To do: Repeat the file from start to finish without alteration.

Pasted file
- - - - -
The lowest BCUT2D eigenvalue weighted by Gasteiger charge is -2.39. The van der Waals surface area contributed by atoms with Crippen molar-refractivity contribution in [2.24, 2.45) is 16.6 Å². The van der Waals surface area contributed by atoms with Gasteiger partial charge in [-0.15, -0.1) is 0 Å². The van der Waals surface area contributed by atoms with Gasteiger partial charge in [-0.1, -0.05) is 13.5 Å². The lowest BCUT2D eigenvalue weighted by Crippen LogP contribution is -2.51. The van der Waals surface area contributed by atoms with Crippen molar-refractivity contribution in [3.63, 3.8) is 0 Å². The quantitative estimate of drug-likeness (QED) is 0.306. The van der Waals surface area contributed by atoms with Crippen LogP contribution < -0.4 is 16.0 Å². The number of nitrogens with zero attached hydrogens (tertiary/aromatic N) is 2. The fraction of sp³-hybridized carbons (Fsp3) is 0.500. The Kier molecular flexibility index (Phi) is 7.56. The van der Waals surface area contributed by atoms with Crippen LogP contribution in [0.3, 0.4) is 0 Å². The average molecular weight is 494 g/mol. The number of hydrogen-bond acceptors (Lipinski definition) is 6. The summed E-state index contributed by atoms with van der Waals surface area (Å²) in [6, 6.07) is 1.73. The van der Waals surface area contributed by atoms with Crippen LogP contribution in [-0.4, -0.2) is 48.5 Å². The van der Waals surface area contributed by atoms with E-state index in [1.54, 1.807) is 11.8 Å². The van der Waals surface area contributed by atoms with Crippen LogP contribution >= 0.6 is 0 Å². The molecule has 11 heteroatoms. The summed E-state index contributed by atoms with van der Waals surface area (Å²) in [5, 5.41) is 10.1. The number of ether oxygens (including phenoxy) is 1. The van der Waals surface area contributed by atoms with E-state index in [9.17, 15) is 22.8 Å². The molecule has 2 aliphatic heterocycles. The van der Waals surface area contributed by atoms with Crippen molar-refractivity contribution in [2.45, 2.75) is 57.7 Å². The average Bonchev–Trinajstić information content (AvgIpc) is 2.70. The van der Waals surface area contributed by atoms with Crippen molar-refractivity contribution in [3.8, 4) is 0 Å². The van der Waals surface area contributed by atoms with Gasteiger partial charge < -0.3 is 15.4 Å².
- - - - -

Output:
The lowest BCUT2D eigenvalue weighted by Gasteiger charge is -2.39. The van der Waals surface area contributed by atoms with Crippen molar-refractivity contribution in [2.24, 2.45) is 16.6 Å². The van der Waals surface area contributed by atoms with Gasteiger partial charge in [-0.15, -0.1) is 0 Å². The van der Waals surface area contributed by atoms with Gasteiger partial charge in [-0.1, -0.05) is 13.5 Å². The lowest BCUT2D eigenvalue weighted by Crippen LogP contribution is -2.51. The van der Waals surface area contributed by atoms with Crippen molar-refractivity contribution in [3.63, 3.8) is 0 Å². The quantitative estimate of drug-likeness (QED) is 0.306. The van der Waals surface area contributed by atoms with Crippen LogP contribution < -0.4 is 16.0 Å². The number of nitrogens with zero attached hydrogens (tertiary/aromatic N) is 2. The fraction of sp³-hybridized carbons (Fsp3) is 0.500. The Kier molecular flexibility index (Phi) is 7.56. The van der Waals surface area contributed by atoms with Crippen LogP contribution in [0.3, 0.4) is 0 Å². The average molecular weight is 494 g/mol. The number of hydrogen-bond acceptors (Lipinski definition) is 6. The summed E-state index contributed by atoms with van der Waals surface area (Å²) in [6, 6.07) is 1.73. The van der Waals surface area contributed by atoms with Crippen LogP contribution in [-0.4, -0.2) is 48.5 Å². The van der Waals surface area contributed by atoms with E-state index in [1.54, 1.807) is 11.8 Å². The van der Waals surface area contributed by atoms with Crippen LogP contribution >= 0.6 is 0 Å². The molecule has 11 heteroatoms. The summed E-state index contributed by atoms with van der Waals surface area (Å²) in [5, 5.41) is 10.1. The number of ether oxygens (including phenoxy) is 1. The van der Waals surface area contributed by atoms with E-state index in [9.17, 15) is 22.8 Å². The molecule has 2 aliphatic heterocycles. The van der Waals surface area contributed by atoms with Crippen molar-refractivity contribution in [2.45, 2.75) is 57.7 Å². The average Bonchev–Trinajstić information content (AvgIpc) is 2.70. The van der Waals surface area contributed by atoms with Crippen molar-refractivity contribution in [3.8, 4) is 0 Å². The van der Waals surface area contributed by atoms with Gasteiger partial charge < -0.3 is 15.4 Å².